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While at the library today, I picked up a book called “made to play!”, which was chockfull of ideas for handmade toys and crafts. Growing up, I loved designing, creating, and making. I loved pom poms and pipe cleaners, glitter glue and art kits. Our family didn’t spend a whole lot on toys, but boy did we hoard craft supplies. We saved our toilet paper rolls, paper scraps, and cardboard boxes for those moments when our imaginations were sparked. I had labelled shoeboxes organized with beads, string, feathers, buttons, you name it. With these seemingly junky items, I created dollhouses, bracelets, ornaments and more.

I never really thought twice about it, but this sort of play really helped to develop my creativity. It helped me to see multiple uses and to consider what something might be or become. As we get older, we often move away from this sort of play, because we “just don’t have the time”. I know that I’m guilty of it. But I wonder – are we doing ourselves a disservice by limiting this type of play in our lives, even as adults?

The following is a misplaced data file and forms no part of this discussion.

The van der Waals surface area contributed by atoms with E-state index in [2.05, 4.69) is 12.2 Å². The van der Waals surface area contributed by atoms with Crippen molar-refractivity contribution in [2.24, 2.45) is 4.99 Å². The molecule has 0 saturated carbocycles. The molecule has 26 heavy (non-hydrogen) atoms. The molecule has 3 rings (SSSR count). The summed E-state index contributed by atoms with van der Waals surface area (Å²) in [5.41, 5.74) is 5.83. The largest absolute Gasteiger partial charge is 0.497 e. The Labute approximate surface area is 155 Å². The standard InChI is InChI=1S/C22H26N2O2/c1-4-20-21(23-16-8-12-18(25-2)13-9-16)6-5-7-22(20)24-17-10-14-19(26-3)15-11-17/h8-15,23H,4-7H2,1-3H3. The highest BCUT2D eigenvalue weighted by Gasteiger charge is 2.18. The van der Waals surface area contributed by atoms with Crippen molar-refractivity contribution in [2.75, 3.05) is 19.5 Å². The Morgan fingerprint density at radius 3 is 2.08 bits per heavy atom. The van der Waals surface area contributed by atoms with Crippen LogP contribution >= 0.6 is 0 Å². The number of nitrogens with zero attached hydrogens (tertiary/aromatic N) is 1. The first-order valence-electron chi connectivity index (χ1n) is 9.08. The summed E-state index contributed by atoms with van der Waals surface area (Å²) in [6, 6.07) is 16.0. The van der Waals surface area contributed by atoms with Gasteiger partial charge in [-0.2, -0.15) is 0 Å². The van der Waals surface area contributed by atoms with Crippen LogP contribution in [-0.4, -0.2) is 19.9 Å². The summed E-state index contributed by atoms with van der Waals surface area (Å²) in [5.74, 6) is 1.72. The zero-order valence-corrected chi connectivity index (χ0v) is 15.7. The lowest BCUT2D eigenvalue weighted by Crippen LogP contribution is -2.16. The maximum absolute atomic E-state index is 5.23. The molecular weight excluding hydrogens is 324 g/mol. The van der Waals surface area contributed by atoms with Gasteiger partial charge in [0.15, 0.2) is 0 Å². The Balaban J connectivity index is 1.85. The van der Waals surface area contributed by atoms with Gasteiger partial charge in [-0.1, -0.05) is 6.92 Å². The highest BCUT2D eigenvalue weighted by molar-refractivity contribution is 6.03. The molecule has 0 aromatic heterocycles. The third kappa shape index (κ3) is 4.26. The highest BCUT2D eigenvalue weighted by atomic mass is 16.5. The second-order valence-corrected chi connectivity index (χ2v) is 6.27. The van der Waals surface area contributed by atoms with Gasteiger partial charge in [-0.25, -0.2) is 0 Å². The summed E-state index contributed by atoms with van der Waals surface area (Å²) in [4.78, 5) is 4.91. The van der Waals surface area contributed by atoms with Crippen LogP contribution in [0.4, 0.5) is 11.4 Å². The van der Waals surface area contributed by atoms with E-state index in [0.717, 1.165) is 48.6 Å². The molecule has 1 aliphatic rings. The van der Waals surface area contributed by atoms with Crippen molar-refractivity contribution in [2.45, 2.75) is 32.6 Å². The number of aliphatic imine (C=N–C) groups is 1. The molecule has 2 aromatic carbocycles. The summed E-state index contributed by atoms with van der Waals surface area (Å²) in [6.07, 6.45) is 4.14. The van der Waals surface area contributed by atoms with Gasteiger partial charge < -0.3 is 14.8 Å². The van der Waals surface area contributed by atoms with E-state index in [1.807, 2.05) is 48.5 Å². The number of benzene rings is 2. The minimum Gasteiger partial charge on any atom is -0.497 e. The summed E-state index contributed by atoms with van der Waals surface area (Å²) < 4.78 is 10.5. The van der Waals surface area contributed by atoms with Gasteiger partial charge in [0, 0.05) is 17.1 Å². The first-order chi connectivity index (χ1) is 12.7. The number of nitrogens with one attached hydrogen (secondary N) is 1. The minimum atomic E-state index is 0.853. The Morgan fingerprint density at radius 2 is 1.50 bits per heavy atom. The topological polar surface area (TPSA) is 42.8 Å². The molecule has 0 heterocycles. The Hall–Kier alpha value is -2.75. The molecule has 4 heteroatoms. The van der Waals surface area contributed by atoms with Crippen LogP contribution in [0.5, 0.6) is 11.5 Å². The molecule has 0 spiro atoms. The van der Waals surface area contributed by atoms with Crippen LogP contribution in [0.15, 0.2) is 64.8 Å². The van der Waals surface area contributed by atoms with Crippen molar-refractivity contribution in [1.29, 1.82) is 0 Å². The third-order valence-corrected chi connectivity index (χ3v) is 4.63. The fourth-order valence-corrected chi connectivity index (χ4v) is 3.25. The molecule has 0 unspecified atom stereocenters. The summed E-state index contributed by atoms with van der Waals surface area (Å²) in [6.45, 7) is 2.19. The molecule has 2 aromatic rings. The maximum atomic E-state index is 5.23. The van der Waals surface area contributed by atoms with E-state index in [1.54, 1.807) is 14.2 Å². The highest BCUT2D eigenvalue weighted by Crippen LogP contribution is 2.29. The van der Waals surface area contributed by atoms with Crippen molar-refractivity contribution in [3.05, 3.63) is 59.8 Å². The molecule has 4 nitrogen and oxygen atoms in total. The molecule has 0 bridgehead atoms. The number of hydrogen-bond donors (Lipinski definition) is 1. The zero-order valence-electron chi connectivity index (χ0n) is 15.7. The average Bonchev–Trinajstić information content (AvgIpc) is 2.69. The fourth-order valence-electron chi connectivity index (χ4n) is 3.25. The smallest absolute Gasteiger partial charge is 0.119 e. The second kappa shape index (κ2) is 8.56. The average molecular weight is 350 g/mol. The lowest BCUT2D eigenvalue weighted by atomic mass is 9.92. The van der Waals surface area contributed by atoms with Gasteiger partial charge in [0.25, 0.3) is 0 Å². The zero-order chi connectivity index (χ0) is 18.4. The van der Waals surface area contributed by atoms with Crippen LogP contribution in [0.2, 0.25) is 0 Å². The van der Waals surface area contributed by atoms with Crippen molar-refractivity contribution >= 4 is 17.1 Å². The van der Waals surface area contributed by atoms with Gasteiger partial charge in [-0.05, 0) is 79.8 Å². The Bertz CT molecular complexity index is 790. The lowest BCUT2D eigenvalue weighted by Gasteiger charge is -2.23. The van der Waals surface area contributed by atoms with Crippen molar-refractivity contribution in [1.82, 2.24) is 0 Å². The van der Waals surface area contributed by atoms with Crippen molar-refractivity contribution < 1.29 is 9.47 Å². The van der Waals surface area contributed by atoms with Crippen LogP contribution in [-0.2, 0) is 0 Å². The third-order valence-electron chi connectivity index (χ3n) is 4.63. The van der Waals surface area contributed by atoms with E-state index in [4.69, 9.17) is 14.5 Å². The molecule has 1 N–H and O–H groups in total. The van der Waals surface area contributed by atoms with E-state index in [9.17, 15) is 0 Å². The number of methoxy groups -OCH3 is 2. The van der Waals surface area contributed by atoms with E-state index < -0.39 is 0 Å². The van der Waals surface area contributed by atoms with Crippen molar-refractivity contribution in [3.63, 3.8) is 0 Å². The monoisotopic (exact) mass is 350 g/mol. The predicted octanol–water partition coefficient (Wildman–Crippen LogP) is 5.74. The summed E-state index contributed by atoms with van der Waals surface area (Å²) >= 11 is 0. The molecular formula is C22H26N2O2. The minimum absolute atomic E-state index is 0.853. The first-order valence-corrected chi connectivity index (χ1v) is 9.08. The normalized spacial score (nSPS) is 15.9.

Having been inspired by this book, my 2-year-old and I spent some time this afternoon creating little bumblebee finger puppets out of paper. They were simple and took very little time and resources, but the very act of creation was immensely rewarding. Watching my toddler buzz around the room with the bumblebees on his fingers brought so much joy, and I immediately got the urge to create more animals (thinking we’ll make a giraffe and elephants tomorrow).

This got me thinking – should we be building time into our school day for play? We often focus so much on developing our students academically, but what about developing their thinking, creativity, and overall love of life? What might this look like? Are there other things that we are missing from our school days?